Design, Prototyping, Modeling and Control of a MEMS Nanopositioning Stage
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In this paper, real-time feedback control of a novel micro-machined 1-degree-of-freedom (1-DoF) thermal nanopositioner with on-chip electrothermal positioning sensors is presented. The actuation works based on thermal expansion of silicon beams. The sensing mechanism works based on the difference between the electrical resistances of two electrically biased identical Silicon beams. The difference increases with displacement as the heat conductance of the sensor beams vary oppositely with position, resulting in different beam temperatures and resistances. The sensor pair is operated in a differential way to reduce low-frequency drift. The nanopositioner has a nonlinear static input-output characteristic. An open-loop control system is first designed using polynomials that approximately compensate the nonlinear characteristics. It is experimentally shown that plant uncertainties and sensor drift result in unacceptable performance for open-loop control of the thermal nanopositioner. Hence, feedback control methods are necessary for accurate nanopositioning. A closed-loop feedback control system was then designed using a proportional-integral (PI) controller and the nonlinear compensator used for the open-loop control system. The closed-loop system provides acceptable and robust tracking performance for a wide range of set point values. For triangular reference tracking, which is needed in raster-scanned SPM, the tracking performance of the closed-loop system is further improved by incorporating a suitable pre-filter.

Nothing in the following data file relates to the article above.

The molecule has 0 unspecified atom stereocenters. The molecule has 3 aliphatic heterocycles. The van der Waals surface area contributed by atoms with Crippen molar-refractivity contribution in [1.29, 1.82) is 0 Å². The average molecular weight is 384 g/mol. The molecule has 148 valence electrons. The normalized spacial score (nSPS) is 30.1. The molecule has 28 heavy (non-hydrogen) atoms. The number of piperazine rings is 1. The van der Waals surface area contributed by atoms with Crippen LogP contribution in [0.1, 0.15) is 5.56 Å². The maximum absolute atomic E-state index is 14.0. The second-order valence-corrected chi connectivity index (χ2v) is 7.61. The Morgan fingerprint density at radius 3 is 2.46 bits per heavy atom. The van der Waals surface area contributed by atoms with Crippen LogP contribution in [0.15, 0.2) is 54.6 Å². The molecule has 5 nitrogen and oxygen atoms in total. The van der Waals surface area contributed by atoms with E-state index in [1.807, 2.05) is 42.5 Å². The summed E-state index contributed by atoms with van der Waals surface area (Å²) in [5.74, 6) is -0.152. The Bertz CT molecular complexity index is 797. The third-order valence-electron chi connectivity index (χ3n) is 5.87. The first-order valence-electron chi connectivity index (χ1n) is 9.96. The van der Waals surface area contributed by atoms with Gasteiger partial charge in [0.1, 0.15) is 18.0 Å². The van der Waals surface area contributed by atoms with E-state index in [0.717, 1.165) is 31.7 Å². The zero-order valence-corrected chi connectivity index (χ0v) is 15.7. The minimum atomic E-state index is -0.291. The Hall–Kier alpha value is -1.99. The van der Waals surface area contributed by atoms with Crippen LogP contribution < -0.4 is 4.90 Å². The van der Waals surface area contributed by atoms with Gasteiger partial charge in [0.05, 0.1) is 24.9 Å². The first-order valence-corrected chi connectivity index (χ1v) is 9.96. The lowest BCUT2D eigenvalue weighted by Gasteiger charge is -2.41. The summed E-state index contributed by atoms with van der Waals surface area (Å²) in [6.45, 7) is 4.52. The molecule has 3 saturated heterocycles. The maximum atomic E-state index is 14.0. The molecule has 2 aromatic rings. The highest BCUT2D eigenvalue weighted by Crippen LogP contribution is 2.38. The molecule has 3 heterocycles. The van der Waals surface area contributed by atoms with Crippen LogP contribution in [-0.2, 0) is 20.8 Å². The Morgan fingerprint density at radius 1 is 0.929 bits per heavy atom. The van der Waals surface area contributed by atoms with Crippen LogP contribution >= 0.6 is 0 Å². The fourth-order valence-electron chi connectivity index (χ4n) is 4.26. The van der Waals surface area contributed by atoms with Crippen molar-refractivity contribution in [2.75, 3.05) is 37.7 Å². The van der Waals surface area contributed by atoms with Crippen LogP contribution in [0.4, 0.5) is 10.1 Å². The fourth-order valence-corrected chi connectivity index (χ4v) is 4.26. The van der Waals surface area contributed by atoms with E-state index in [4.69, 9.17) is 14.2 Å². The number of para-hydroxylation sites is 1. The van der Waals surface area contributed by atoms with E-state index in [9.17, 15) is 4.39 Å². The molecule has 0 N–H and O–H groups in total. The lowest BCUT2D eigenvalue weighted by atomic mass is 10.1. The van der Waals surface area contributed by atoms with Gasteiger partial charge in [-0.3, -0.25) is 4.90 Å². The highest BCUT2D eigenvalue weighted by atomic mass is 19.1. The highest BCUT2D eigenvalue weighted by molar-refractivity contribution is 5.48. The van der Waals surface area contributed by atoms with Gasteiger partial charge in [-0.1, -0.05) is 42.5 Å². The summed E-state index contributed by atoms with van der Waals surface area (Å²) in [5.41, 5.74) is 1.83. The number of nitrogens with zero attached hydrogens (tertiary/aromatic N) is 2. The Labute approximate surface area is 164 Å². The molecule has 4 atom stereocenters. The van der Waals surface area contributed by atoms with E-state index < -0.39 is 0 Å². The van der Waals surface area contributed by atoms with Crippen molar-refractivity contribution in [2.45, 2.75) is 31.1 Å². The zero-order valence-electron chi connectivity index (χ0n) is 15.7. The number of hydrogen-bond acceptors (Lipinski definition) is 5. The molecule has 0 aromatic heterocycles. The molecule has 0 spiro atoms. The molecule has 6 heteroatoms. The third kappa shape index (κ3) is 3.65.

2011 American Control Conference
Control Systems, Robotics and Automation
Microelectromechanical Systems (MEMS)